Accumulators start with a pre-charged gas and no fluid. By increasing the fluid pressure, the accumulator fills with oil and the gas is compressed. When the pressure in the fluid side is reduced, the gas expands to equalize and pushes the fluid out of the accumulator and into the fluid system.

There are three main types of accumulators, gas (compressibility of gas), dead weight (gravity) and spring (mechanical). The three main construction types of gas-charged accumulators are diaphragm, bladder, and piston.

Diagraphm Accumulators

  • Lightweight and compact in design
  • Higher pressure ratios than bladder-type accumulators
  • Pressure ratios are typically 8:1 and range from 4:1 to 10:1
  • Used more with small volume and flow
  • May be mounted in any position
  • Low maintenance

Bladder Accumulators

  • Feature fast response
  • They have good dirt tolerance and are mostly unaffected by particle contamination in the hydraulic fluid
  • Their preferred mounting position is vertical to prevent the possibility of fluid getting trapped between the bladder and the shell.

Piston Accumulators

  • Can handle much higher gas compression ratios (up to 10:1)
  • Flow rates as high as 214 liters (57 gallons) per second
  • Can be mounted in any position
  • Require a higher level of fluid cleanliness than bladder units
  • Slower response times (greater than 25 milliseconds)
  • Exhibit hysteresis


There are many advantages for using an accumulator including the following:

  • Energy storage – An essential function of accumulators is their ability to store energy. Particularly in cyclic or varying operations, accumulators discharge in times of high demand and recharge during periods of low demand. They are often used to supplement pump flow during peak demand. Without an accumulator, the pump and motor must be sized to handle peak power requirements even if maximum power is only required momentarily.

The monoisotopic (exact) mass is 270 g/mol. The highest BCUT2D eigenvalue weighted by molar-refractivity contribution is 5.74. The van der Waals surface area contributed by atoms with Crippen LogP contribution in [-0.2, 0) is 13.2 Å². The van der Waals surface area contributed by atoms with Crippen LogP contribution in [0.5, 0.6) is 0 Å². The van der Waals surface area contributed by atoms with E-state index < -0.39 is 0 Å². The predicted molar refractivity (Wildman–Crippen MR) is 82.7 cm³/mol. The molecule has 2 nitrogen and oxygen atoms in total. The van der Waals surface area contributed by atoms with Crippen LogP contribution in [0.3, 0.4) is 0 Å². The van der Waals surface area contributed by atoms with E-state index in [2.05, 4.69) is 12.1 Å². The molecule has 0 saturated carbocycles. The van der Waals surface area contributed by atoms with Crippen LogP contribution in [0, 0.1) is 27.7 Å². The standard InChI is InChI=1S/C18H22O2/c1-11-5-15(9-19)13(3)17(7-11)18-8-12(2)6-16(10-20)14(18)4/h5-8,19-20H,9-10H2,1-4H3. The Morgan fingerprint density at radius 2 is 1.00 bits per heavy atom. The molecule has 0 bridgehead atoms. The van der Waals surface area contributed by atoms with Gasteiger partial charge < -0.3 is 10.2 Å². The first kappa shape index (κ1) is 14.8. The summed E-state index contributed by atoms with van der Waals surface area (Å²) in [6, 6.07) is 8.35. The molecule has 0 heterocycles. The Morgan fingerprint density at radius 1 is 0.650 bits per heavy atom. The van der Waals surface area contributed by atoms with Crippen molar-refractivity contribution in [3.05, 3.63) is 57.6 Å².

• Emergency backup – Accumulators can maintain a high-pressure charge almost indefinitely and serve as an emergency power source should a machine lose electric power, or a pump fails.
  • Vibration and shock reduction – Mounting a small accumulator near the outlet of the pump can absorb pulsations, minimize vibration and provide smoother operation. Also, adding an accumulator into the return line of machines can mitigate shock.
  • Leakage & temperature compensation – An accumulator can maintain constant pressure even if fluid slowly leaks internally past piston seals or valve clearances and compensate for temperature-related pressure differences in a closed hydraulic system. Only when circuit pressure drops below preset limits does the pump fire up and recharge the accumulator.
  • Faster response – Bladder and diaphragm accumulators have virtually instantaneous response and can quickly supply fluid to valves and improve their performance. Accumulators can also immediately meet peak flow requirements.


Accumulators are pressure vessels and as such are manufactured, tested and certified according to statutory standards. In the United States, for example, the relevant standard is the ASME Boiler & Pressure Vessel Code VIII, Division 1.

All pressure vessels manufactured to these standards are considered to have a finite service life depending on the number of pressure cycles experienced during normal operation. The typical design life for a hydraulic accumulator is 12 years.

In many jurisdictions, periodic inspection and recertification is required. This particularly applies to hydraulic accumulators which have relatively large volumes and operate at high working pressures. Inspection may be required at predetermined intervals (i.e. every two, five or 10 years) or when a certain percentage of usable design life is deemed to have been reached.